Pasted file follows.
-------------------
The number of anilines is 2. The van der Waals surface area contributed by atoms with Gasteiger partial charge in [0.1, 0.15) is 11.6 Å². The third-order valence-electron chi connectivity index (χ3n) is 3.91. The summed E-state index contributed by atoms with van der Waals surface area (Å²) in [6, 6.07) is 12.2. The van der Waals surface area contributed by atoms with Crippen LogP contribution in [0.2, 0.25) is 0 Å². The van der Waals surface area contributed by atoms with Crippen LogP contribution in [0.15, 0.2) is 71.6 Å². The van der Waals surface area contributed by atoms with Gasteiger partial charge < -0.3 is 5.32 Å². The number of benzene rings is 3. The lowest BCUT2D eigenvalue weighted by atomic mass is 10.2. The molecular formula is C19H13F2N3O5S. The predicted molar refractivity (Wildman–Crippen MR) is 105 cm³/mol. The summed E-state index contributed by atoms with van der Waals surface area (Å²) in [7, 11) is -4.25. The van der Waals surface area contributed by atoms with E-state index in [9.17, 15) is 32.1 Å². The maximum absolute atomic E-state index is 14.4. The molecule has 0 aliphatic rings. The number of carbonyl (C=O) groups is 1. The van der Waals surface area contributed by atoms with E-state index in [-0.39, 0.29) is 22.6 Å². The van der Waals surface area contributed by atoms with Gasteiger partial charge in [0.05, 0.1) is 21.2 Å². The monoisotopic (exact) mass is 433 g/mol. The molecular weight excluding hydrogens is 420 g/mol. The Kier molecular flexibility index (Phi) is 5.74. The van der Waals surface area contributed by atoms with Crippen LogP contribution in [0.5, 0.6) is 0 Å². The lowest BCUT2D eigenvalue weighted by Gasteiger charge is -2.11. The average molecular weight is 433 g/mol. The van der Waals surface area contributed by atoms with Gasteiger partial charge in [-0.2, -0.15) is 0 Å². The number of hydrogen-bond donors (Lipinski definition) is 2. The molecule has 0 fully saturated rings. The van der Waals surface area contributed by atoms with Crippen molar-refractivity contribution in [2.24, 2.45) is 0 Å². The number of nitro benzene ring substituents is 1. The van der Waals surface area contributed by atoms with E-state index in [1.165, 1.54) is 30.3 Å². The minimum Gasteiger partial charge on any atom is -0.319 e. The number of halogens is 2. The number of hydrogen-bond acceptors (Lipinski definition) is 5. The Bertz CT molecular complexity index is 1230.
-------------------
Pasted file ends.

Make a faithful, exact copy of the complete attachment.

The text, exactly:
The number of anilines is 2. The van der Waals surface area contributed by atoms with Gasteiger partial charge in [0.1, 0.15) is 11.6 Å². The third-order valence-electron chi connectivity index (χ3n) is 3.91. The summed E-state index contributed by atoms with van der Waals surface area (Å²) in [6, 6.07) is 12.2. The van der Waals surface area contributed by atoms with Crippen LogP contribution in [0.2, 0.25) is 0 Å². The van der Waals surface area contributed by atoms with Crippen LogP contribution in [0.15, 0.2) is 71.6 Å². The van der Waals surface area contributed by atoms with Gasteiger partial charge < -0.3 is 5.32 Å². The number of benzene rings is 3. The lowest BCUT2D eigenvalue weighted by atomic mass is 10.2. The molecular formula is C19H13F2N3O5S. The predicted molar refractivity (Wildman–Crippen MR) is 105 cm³/mol. The summed E-state index contributed by atoms with van der Waals surface area (Å²) in [7, 11) is -4.25. The van der Waals surface area contributed by atoms with E-state index in [9.17, 15) is 32.1 Å². The maximum absolute atomic E-state index is 14.4. The molecule has 0 aliphatic rings. The number of carbonyl (C=O) groups is 1. The van der Waals surface area contributed by atoms with E-state index in [-0.39, 0.29) is 22.6 Å². The van der Waals surface area contributed by atoms with Gasteiger partial charge in [0.05, 0.1) is 21.2 Å². The monoisotopic (exact) mass is 433 g/mol. The molecular weight excluding hydrogens is 420 g/mol. The Kier molecular flexibility index (Phi) is 5.74. The van der Waals surface area contributed by atoms with Crippen LogP contribution in [0.5, 0.6) is 0 Å². The lowest BCUT2D eigenvalue weighted by Gasteiger charge is -2.11. The average molecular weight is 433 g/mol. The van der Waals surface area contributed by atoms with Gasteiger partial charge in [-0.2, -0.15) is 0 Å². The number of hydrogen-bond donors (Lipinski definition) is 2. The molecule has 0 fully saturated rings. The van der Waals surface area contributed by atoms with Crippen molar-refractivity contribution in [2.24, 2.45) is 0 Å². The number of nitro benzene ring substituents is 1. The van der Waals surface area contributed by atoms with E-state index in [1.165, 1.54) is 30.3 Å². The minimum Gasteiger partial charge on any atom is -0.319 e. The number of halogens is 2. The number of hydrogen-bond acceptors (Lipinski definition) is 5. The Bertz CT molecular complexity index is 1230.